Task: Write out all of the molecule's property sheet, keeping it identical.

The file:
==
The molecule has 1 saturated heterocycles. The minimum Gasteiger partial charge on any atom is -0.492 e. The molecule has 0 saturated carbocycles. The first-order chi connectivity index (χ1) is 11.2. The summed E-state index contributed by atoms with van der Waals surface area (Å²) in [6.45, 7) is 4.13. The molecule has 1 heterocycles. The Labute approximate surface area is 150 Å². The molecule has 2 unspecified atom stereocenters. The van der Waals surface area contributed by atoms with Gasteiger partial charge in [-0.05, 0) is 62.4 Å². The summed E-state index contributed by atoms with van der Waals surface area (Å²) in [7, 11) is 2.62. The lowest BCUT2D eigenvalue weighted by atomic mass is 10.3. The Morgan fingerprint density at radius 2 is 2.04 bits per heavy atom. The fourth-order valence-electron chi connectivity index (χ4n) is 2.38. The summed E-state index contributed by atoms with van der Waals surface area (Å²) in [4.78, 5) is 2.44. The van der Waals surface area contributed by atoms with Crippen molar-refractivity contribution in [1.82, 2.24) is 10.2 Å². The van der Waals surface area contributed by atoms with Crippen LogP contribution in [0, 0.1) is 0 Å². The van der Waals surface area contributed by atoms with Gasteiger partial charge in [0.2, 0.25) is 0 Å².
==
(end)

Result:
The molecule has 1 saturated heterocycles. The minimum Gasteiger partial charge on any atom is -0.492 e. The molecule has 0 saturated carbocycles. The first-order chi connectivity index (χ1) is 11.2. The summed E-state index contributed by atoms with van der Waals surface area (Å²) in [6.45, 7) is 4.13. The molecule has 1 heterocycles. The Labute approximate surface area is 150 Å². The molecule has 2 unspecified atom stereocenters. The van der Waals surface area contributed by atoms with Gasteiger partial charge in [-0.05, 0) is 62.4 Å². The summed E-state index contributed by atoms with van der Waals surface area (Å²) in [7, 11) is 2.62. The lowest BCUT2D eigenvalue weighted by atomic mass is 10.3. The Morgan fingerprint density at radius 2 is 2.04 bits per heavy atom. The fourth-order valence-electron chi connectivity index (χ4n) is 2.38. The summed E-state index contributed by atoms with van der Waals surface area (Å²) in [4.78, 5) is 2.44. The van der Waals surface area contributed by atoms with Crippen molar-refractivity contribution in [1.82, 2.24) is 10.2 Å². The van der Waals surface area contributed by atoms with Crippen LogP contribution in [0, 0.1) is 0 Å². The van der Waals surface area contributed by atoms with Gasteiger partial charge in [0.2, 0.25) is 0 Å².